South Surrey parents strive to ‘pay it forward’
Spinning her two-year-old son in her arms, Jackie Vuilleumier looked into his eyes and smiled as he laughed.
As quickly as her smile had appeared on her face, it disappeared.
She began to track the movement of her son’s eyes, turning him in a circle to see where his gaze would land. When she turned him to the left, his blue eyes would look to the right, focusing on where he had been, rather than where he was going.
For some mothers, this action would seem odd but may not raise any concern. But for Vuilleumier, who had worked with an autistic child after emigrating from South Africa, this action was a form of stimming (self-stimulation) – an indicator of autism.
“I remember I wanted to vomit. I just felt so sick,” Vuilleumier recalled. “I knew when he did that, what that meant based on my experience. Stimming is such a clear and definite sign of autism.”
Further indicators – such as Jason not speaking and other occurrences of stimming – had the South Surrey mom rushing her then two-year-old son to the doctor last September.
Initially, the doctor was unwilling to diagnose Jason with autism, suggesting it could be a hearing issue. Vuilleumier was referred to a speech pathologist, who noted that Jason did in fact demonstrate 12 of 18 markers for autism.
Despite the speech pathologist’s findings, Vuilleumier’s husband, David Nunn, still refused to believe his son had the neural-development disorder due to his experience with his nephew, who was a low-functioning teen with autism.
“I thought Jackie was crazy the whole time. I thought of my nephew, then of Jason, and I just said, ‘no way,’” Nunn said. “I didn’t realize that autism is a spectrum, with low-functioning kids and high-functioning.”
“They’re like snowflakes, no two children have the same symptoms,” Vuilleumier added.
After returning to the doctor with the speech pathologist’s findings, Vuilleumier was given the referral to see a child psychologist. However, upon inquiring at Sunnyside Hospital – a publicly funded hospital focusing on children with autism – she was informed the waiting list to receive an official diagnosis would be 24 months.
“That’s two years of key time to start treatment – gone,” Nunn said. “Those first two years are absolutely crucial.”
Throughout the process, Vuilleumier had been attending an applied behavioural analysis (ABA) support group for help navigating the system and coping with the obstacles that came with receiving a diagnosis. The province-wide network aims to connect families going through similar situations while offering education on ABA treatment – which has been documented as being an effective treatment for children with autism.
Slowly, she became more and more connected with the members in the group, who were all going through similar situations.
“You go to the meetings and you get involved. How could you not?” she said.
After explaining the lengthy wait time she had been given for Jason to see a doctor, she was offered help by a member.
“She had a friend of a friend of a friend who knew someone at Able Clinic who was able to get us in within days, not months, not weeks, but days,” Nunn said.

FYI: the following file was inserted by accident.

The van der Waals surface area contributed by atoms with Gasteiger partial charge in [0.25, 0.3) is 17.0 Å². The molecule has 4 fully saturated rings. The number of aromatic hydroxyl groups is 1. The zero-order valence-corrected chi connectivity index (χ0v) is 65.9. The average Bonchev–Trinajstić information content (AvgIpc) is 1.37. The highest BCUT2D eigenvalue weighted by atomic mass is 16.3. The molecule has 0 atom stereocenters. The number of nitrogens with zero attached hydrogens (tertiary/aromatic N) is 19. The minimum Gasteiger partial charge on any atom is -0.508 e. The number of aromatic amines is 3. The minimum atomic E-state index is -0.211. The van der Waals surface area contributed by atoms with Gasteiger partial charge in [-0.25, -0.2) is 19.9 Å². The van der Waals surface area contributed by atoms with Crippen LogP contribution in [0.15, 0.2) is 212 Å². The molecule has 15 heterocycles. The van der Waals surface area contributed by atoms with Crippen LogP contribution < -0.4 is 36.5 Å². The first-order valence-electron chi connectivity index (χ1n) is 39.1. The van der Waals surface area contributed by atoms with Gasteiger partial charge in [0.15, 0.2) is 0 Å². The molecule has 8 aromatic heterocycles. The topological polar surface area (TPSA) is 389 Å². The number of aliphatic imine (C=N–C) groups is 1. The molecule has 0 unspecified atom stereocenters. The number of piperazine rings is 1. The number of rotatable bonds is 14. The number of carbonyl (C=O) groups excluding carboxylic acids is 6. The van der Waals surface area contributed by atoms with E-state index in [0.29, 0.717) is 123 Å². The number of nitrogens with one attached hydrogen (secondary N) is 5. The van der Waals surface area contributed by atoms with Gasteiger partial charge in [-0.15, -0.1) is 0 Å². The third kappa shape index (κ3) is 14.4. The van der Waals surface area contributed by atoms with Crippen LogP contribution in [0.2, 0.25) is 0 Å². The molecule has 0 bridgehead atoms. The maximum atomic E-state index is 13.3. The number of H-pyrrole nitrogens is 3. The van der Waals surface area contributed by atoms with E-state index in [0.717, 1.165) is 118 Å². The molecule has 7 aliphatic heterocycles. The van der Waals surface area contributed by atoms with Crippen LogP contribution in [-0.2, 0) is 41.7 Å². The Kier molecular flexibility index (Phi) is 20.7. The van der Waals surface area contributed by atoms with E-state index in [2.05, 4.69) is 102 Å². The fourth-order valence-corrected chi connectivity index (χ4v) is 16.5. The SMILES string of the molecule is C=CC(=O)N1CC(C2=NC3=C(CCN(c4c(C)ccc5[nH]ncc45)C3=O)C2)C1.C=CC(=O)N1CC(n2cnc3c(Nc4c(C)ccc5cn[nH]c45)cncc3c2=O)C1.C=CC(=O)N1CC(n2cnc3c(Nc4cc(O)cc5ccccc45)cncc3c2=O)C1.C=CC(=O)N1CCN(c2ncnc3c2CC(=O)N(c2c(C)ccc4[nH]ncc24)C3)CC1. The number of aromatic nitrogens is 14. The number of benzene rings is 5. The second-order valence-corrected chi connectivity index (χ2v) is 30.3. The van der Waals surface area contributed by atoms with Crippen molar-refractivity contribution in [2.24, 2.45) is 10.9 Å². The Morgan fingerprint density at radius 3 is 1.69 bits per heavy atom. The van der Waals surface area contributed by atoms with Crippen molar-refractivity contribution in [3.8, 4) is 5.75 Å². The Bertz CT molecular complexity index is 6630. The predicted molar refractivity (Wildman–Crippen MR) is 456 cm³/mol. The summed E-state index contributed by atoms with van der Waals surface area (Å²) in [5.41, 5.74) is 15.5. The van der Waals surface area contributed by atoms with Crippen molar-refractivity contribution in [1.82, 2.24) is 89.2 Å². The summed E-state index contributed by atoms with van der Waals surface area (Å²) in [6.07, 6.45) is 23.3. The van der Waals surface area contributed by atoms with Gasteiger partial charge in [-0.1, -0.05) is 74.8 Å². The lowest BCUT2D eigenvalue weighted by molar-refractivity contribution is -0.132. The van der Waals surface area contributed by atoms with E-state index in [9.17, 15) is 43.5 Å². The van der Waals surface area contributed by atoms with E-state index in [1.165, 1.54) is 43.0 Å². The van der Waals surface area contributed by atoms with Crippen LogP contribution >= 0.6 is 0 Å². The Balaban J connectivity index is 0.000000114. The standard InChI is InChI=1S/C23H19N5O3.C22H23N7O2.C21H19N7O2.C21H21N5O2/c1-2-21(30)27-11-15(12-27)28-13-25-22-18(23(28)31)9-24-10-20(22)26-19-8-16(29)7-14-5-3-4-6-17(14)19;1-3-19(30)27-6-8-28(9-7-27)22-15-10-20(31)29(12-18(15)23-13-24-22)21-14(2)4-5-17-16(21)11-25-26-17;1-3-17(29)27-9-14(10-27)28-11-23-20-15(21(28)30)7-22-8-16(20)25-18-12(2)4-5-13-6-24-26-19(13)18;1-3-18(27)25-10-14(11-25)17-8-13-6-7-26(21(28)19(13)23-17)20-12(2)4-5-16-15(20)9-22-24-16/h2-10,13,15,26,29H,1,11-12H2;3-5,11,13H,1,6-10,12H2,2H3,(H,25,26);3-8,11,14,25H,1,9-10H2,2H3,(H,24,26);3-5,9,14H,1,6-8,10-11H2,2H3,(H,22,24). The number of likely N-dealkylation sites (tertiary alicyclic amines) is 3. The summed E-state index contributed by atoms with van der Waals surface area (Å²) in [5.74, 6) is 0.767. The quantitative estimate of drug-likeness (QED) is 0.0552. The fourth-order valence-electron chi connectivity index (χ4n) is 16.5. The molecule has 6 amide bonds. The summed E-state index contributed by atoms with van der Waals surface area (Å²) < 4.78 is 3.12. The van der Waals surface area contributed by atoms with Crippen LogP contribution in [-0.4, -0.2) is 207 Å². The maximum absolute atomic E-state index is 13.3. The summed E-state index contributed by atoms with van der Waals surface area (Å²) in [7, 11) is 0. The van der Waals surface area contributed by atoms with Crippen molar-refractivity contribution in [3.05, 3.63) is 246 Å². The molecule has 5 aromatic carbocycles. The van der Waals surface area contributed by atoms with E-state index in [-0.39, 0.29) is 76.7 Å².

The privately funded clinic quickly confirmed Vuilleumier’s fears.
“That’s when you come apart as a parent. Because you’ve been fighting and fighting for a diagnosis, then you’ve got it, now you can relax and then you can fall apart. Cry for a few days, suck it up and carry on,” she said.
Immediately, the family came together to find a team to work with Jason and began treatment using ABA. While optimistic and excited with Jason’s progress in the last year, both Vuilleumier and Nunn admitted that Jason – now 3½ – is still too young to determine exactly where on the spectrum he lands.
However, both are adamant about one thing: the system needs to change for parents who require a diagnosis through the public health-care system.
Following their agonizing experience to simply get Jason diagnosed – before treatment could even start – they began to wonder about those who are unable to give up on the public route.
“The fact of the matter is, the kids who are able to get the help they need are the children of affluent, well-educated white parents,” Nunn said. “What infuriates us is that the fact is a lot of people can’t afford, for the sake of their child, to wait two years for a diagnosis, and they’re cut off from the private route because the average cost to get a diagnosis is approximately $3,000.
“There are a lot of young families who have an autistic child, and all they can do is wait for two years. And in the meantime, the child loses crucial time when they should be getting therapy.”
Making matters worse, is that a child who requires special attention at school will not be assigned a support worker without a diagnosis, Vuilleumier noted. As a result, one parent will often stay at home with the child instead of working.
With members of the ABA network, the two have begun finding ways to bring support to parents beginning their journey to a diagnosis.
Vuilleumier recently hosted a fundraising dinner prepared by chef Karen Barnaby and sous chef Wanda Chau – who volunteered their time for the cause – for the ABA network, bringing in more than $1,000 for the support group.
“The people who helped me get in to receive a diagnosis for Jason were just a bunch of moms, and it was very grassroots, but what they did was amazing,” she said, noting recently the group banded together to raise funds for a child to see a doctor at Able Clinic. “He was diagnosed as being on the spectrum, so now he will be getting the help he needs.”
“I feel like I have to help, because I was helped. People came to our rescue, so now we want to pay it forward.”
For more on ABA groups, visit www.abasupportnetwork.com